This comparative analysis applies a distributed leadership framework to data from teachers and leaders taking the Comprehensive Assessment of Leadership for Learning (CALL). Because the policies educators in Denmark and the United States respond to in their daily practice are related through the transnational policy borrowing process, we are better able to understand how these policies impact educators in their respective countries by comparing their leadership practice through a shared lens: the CALL framework. In this exploratory analysis, we take a comparative perspective by asking: How does distributed leadership practice compare in the US and the Danish contexts of schooling? And: How do views on leadership practice vary according to professional roles in specific national and local (school) contexts? Our conceptual framework has three components: neoinstitutional theory, translation theory, and distributed leadership. We use multilevel confirmatory factor analysis and t-tests with SY2015–2016 CALL data to compare and contrast the pattern of leadership practices teachers and school leaders take-up in Danish and US schools. We found that the leadership practices aligned to a school-wide focus on learning are closely associated with the work of monitoring teaching and learning and building nested learning communities, particularly in the US context of schooling.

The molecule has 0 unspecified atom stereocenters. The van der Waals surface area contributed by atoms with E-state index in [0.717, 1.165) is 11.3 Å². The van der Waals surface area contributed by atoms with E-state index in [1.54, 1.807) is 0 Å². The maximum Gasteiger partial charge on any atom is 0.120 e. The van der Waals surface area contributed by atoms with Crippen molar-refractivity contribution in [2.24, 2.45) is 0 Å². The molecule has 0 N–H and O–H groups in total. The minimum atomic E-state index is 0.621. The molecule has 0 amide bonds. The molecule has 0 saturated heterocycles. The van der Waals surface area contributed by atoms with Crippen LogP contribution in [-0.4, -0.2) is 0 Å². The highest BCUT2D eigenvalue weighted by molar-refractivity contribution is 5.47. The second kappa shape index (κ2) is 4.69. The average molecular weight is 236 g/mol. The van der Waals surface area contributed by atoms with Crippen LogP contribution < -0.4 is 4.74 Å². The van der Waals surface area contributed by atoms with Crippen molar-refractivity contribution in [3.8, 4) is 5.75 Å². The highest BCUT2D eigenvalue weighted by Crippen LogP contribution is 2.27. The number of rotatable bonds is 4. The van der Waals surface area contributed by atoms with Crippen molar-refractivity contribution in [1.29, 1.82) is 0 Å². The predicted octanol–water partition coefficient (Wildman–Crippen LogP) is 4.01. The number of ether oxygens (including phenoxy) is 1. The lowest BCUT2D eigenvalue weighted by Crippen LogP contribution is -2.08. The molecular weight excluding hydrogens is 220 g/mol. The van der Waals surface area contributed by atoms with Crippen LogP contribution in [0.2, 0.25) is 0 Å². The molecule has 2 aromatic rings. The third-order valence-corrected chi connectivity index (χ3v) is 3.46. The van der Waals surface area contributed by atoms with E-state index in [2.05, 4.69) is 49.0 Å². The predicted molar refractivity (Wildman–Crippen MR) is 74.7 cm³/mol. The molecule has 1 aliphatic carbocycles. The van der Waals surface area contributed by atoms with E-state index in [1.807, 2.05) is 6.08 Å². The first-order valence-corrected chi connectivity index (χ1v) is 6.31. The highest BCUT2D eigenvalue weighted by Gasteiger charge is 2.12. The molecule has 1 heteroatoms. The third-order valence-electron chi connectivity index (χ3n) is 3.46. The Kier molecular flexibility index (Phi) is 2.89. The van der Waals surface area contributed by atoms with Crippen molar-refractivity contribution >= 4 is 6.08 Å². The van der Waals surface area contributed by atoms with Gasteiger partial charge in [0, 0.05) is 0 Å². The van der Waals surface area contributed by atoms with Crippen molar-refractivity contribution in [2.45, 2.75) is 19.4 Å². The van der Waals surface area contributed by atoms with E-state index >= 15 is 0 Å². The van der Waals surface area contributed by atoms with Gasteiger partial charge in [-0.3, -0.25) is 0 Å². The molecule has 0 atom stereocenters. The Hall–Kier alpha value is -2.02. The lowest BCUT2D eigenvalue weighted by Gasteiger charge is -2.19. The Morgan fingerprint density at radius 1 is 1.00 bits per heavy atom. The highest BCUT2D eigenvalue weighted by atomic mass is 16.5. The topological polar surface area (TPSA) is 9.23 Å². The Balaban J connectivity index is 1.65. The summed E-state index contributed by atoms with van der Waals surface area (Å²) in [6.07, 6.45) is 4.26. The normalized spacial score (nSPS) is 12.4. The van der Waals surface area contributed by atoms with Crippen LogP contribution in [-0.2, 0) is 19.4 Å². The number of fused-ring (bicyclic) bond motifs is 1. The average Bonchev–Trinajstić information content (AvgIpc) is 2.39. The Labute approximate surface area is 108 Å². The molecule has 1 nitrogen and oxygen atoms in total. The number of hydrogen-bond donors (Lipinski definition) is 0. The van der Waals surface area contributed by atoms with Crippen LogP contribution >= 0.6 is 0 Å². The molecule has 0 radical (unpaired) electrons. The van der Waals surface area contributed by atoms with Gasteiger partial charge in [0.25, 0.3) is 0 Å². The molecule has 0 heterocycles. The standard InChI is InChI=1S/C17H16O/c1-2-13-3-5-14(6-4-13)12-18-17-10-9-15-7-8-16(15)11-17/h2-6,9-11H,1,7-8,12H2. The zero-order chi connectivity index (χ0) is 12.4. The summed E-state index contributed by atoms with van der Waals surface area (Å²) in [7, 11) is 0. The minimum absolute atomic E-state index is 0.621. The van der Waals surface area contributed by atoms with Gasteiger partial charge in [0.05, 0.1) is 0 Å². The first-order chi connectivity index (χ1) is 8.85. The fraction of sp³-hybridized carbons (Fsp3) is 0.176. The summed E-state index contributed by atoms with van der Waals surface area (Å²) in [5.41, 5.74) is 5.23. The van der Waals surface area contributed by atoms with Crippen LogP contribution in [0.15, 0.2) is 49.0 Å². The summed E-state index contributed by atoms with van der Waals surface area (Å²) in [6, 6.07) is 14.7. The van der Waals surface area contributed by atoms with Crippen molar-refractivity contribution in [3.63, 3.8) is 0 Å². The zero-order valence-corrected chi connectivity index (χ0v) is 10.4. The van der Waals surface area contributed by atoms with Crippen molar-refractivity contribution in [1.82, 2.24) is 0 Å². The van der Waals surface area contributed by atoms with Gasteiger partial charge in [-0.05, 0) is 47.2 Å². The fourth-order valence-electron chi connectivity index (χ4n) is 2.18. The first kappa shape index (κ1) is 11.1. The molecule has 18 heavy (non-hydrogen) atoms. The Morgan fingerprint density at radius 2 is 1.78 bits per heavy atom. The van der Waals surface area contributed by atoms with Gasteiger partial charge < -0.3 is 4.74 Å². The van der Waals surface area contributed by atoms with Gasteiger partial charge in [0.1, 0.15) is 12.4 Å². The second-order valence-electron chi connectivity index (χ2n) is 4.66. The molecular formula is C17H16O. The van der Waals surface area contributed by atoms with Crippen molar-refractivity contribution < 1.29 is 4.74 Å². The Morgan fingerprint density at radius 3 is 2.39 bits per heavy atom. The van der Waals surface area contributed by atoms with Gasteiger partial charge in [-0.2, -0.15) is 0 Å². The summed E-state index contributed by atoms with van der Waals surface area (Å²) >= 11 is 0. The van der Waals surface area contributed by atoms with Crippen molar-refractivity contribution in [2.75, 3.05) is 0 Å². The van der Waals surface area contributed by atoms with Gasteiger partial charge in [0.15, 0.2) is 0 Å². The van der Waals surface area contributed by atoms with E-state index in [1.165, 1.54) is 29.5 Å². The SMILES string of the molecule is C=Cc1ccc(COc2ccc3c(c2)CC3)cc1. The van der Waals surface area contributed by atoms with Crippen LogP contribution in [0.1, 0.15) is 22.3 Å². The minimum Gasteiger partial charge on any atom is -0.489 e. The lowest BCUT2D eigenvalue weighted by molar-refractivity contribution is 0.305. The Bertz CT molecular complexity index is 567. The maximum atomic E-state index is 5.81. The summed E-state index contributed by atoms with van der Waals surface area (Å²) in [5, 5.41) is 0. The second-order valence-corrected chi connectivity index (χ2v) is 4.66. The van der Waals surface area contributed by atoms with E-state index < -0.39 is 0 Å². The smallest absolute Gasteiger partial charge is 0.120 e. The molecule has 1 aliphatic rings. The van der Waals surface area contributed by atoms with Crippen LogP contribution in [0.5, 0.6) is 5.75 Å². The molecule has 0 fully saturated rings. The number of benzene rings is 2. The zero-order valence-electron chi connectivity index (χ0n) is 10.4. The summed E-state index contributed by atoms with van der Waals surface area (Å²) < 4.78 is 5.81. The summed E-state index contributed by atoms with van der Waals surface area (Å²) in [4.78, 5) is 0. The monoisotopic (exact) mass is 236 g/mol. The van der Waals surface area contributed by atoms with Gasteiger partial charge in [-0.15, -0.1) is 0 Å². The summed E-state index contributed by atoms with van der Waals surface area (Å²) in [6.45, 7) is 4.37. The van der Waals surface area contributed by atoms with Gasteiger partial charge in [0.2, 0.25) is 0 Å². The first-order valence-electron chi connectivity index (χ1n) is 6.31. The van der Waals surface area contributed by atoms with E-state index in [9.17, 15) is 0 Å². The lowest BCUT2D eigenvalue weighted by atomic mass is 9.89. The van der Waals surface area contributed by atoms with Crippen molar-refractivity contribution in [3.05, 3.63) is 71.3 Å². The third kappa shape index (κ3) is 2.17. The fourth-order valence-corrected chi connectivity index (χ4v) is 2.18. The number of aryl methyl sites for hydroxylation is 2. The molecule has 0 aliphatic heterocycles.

|Original language||English (US)|
|Journal||Educational Management Administration and Leadership|
|State||Accepted/In press - Jan 1 2018|
All Science Journal Classification (ASJC) codes
- Strategy and Management